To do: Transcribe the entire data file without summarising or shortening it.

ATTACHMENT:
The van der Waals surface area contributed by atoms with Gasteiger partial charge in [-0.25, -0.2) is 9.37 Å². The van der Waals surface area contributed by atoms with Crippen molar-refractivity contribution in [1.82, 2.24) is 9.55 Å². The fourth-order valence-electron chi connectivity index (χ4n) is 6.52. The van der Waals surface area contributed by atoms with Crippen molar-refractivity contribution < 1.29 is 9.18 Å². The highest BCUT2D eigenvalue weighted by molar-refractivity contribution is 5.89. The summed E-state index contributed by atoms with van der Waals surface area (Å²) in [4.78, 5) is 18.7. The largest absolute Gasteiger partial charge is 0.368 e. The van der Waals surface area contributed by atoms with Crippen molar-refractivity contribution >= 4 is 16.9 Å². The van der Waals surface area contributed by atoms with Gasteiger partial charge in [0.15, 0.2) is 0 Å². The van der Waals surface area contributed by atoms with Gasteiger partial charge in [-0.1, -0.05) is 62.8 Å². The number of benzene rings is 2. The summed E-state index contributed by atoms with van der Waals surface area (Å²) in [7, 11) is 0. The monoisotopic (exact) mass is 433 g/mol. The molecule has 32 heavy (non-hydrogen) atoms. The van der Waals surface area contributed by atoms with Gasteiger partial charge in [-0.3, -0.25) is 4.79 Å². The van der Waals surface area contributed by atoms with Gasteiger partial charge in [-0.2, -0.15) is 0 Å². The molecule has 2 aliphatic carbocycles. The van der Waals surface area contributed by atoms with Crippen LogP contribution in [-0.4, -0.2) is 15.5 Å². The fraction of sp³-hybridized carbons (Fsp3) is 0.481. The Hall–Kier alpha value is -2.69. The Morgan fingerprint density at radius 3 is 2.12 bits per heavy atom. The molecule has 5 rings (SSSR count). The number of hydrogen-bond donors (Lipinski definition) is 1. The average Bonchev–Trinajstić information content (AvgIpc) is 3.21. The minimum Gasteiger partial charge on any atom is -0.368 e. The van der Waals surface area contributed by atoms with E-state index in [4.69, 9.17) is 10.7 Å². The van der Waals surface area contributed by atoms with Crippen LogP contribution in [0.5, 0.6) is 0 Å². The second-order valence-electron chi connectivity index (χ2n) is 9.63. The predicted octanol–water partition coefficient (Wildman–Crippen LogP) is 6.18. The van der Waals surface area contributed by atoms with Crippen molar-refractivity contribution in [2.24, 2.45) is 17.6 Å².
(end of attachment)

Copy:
The van der Waals surface area contributed by atoms with Gasteiger partial charge in [-0.25, -0.2) is 9.37 Å². The van der Waals surface area contributed by atoms with Crippen molar-refractivity contribution in [1.82, 2.24) is 9.55 Å². The fourth-order valence-electron chi connectivity index (χ4n) is 6.52. The van der Waals surface area contributed by atoms with Crippen molar-refractivity contribution < 1.29 is 9.18 Å². The highest BCUT2D eigenvalue weighted by molar-refractivity contribution is 5.89. The summed E-state index contributed by atoms with van der Waals surface area (Å²) in [4.78, 5) is 18.7. The largest absolute Gasteiger partial charge is 0.368 e. The van der Waals surface area contributed by atoms with Crippen molar-refractivity contribution >= 4 is 16.9 Å². The van der Waals surface area contributed by atoms with Gasteiger partial charge in [0.15, 0.2) is 0 Å². The van der Waals surface area contributed by atoms with Gasteiger partial charge in [-0.1, -0.05) is 62.8 Å². The number of benzene rings is 2. The summed E-state index contributed by atoms with van der Waals surface area (Å²) in [7, 11) is 0. The monoisotopic (exact) mass is 433 g/mol. The molecule has 32 heavy (non-hydrogen) atoms. The van der Waals surface area contributed by atoms with Gasteiger partial charge in [-0.3, -0.25) is 4.79 Å². The van der Waals surface area contributed by atoms with Gasteiger partial charge in [-0.2, -0.15) is 0 Å². The molecule has 2 aliphatic carbocycles. The van der Waals surface area contributed by atoms with Crippen LogP contribution in [-0.4, -0.2) is 15.5 Å². The fraction of sp³-hybridized carbons (Fsp3) is 0.481. The Hall–Kier alpha value is -2.69. The Morgan fingerprint density at radius 3 is 2.12 bits per heavy atom. The molecule has 5 rings (SSSR count). The number of hydrogen-bond donors (Lipinski definition) is 1. The average Bonchev–Trinajstić information content (AvgIpc) is 3.21. The minimum Gasteiger partial charge on any atom is -0.368 e. The van der Waals surface area contributed by atoms with E-state index in [4.69, 9.17) is 10.7 Å². The van der Waals surface area contributed by atoms with Crippen LogP contribution in [0.5, 0.6) is 0 Å². The second-order valence-electron chi connectivity index (χ2n) is 9.63. The predicted octanol–water partition coefficient (Wildman–Crippen LogP) is 6.18. The van der Waals surface area contributed by atoms with Crippen molar-refractivity contribution in [2.24, 2.45) is 17.6 Å².